Day workers share stories via museum quilt project


Courtesy of Los Altos History Museum
The “Traveling Stitches” quilt exhibition features contributions from 140 dayworkers, who created quilt blocks as part of their English language-learning program.

The Los Altos History Museum and the Day Worker Center of Mountain View have joined forces to present the exhibition “Traveling Stitches: Quilts Made at the Day Worker Center of Mountain View,” scheduled to open Thursday and run through April 29 at the museum’s J. Gilbert Smith House.

Naomi Zamir, a volunteer at the Day Worker Center, served as curator of the display.

AAUW commemorates anniversary of Roe v. Wade with Los Altos walk, program


Allyson Johnson/ Special to the Town Crier
Stanford physician Sophia Yen dicussed women’s health and safety issues during the Jan. 22 American Association of University Women program.

The Los Altos-Mountain View branch of the American Association of University Women marked the 45th anniversary of the U.S. Supreme Court’s Roe v. Wade decision legalizing abortion with a program at the Los Altos Youth Center and a march along San Antonio Road Jan. 22.

The Raging Grannies, a singing group comprising women’s rights activists, kicked off the program by leading the audience of more than 50 people in a selection of songs with lyrics that skewered sexual harassment, pay inequity and abortion restrictions. The group sang their song “No Means No,” for example, to the tune of “Three Blind Mice.”

Confronting Domestic Violence: Valentine's Day, One Billion Rising – recognizing the intimate enemy

Feb. 14, Valentine’s Day: a day for honoring sweethearts with expressions of true love. It’s also the day of One Billion Rising, a worldwide movement to end all forms of violence against women, recognizing that one in three women on our planet will be beaten or raped during her lifetime, and usually by someone she knows. It’s inconceivable that two polar-opposite ways of treating women – assaulting and honoring – should fall on the same day. Or is it?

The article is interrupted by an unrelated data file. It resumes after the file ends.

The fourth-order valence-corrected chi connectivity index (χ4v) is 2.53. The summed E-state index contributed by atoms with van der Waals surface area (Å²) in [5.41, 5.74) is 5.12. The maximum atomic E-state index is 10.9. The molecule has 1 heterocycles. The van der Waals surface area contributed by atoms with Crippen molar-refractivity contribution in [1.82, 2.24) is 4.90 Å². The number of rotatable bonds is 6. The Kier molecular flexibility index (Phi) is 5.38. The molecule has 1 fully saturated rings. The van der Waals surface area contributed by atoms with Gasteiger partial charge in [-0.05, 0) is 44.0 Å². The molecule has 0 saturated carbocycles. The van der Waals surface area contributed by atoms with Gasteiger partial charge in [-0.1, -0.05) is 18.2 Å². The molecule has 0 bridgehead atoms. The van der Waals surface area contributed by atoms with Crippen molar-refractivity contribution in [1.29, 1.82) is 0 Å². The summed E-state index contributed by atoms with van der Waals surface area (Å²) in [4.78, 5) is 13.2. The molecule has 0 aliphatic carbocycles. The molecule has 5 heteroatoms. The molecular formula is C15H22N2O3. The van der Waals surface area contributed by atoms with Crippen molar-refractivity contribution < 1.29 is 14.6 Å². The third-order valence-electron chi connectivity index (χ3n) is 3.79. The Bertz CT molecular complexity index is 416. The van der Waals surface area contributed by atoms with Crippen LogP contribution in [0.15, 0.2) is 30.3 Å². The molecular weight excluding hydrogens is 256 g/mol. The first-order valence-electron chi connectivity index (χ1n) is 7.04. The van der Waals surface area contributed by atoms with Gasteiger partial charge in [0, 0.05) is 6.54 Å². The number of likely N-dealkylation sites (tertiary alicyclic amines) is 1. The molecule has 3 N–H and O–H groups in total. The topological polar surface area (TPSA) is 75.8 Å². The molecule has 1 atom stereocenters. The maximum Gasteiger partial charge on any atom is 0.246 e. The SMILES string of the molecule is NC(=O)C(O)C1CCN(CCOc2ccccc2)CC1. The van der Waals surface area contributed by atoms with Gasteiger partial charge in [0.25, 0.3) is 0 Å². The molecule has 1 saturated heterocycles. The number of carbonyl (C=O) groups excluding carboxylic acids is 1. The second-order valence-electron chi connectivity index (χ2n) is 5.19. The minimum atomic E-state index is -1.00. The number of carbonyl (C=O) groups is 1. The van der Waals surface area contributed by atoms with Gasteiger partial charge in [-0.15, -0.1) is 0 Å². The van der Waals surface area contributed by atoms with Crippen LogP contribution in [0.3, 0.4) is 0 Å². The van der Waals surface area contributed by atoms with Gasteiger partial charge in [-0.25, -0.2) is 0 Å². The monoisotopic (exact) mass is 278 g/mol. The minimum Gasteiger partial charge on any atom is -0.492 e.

What’s the core factor that changes a Valentine sweetheart into a victim of intimate partner violence? The abuse of power and control. It extends well beyond physical and sexual abuse: words, money, technology, religion – anything can become a weapon in the hands of an abuser. He may call her names and threaten to destroy her/hunt her down/take the children away if she leaves. He may slowly, insidiously take control of all of the joint assets. If he is technologically savvy, he may install spyware on all of her electronic devices. Slowly but surely, her sense of autonomy, safety, confidence and freedom will get worn away; and no matter how nice it looks on the outside, her home, which should be her sanctuary, turns into a cage.

Rotary Club of Los Altos: Author chronicles innovative spaceflight competition


John Hammerschmidt/ Rotary Club of Los Altos
Author Julian Guthrie discusses her book at the Rotary Club of Los Altos meeting Jan. 11.

Best-selling author and journalist Julian Guthrie discussed her recent book on private spaceflight at the Rotary Club of Los Altos meeting Jan. 11.

Guthrie’s nonfiction book “How to Make a Spaceship: A Band of Renegades, an Epic Race, and the Birth of Private Spaceflight” follows her acclaimed “The Billionaire and the Mechanic,” which chronicled tech titan Larry Ellison’s quest to win the America’s Cup yacht race.

LAH resident's book offers tips on becoming 'Backyard Activist'


Breier

By publishing his new book, Los Altos Hills resident and activist Mark Breier hopes to move the citizens of Los Altos – and other towns – to take proper action in resolving problems they encounter in their communities.

He said the advice offered in “The Backyard Activist: 21 Tips to Mobilize Your Community, Your Town, Your World” is meant to move residents from the “perspiration stage” to the “inspiration stage” as they seek solutions.

One Warm Scarf project needs yarn donations

Los Altos resident Sandy Goldstein seeks donations of yarn to make scarves, hats and blankets for the homeless and residents in need through her One Warm Scarf project.

Goldstein collects yarn for local seniors to knit the items, which she then delivers to homeless shelters from San Francisco to Santa Cruz.


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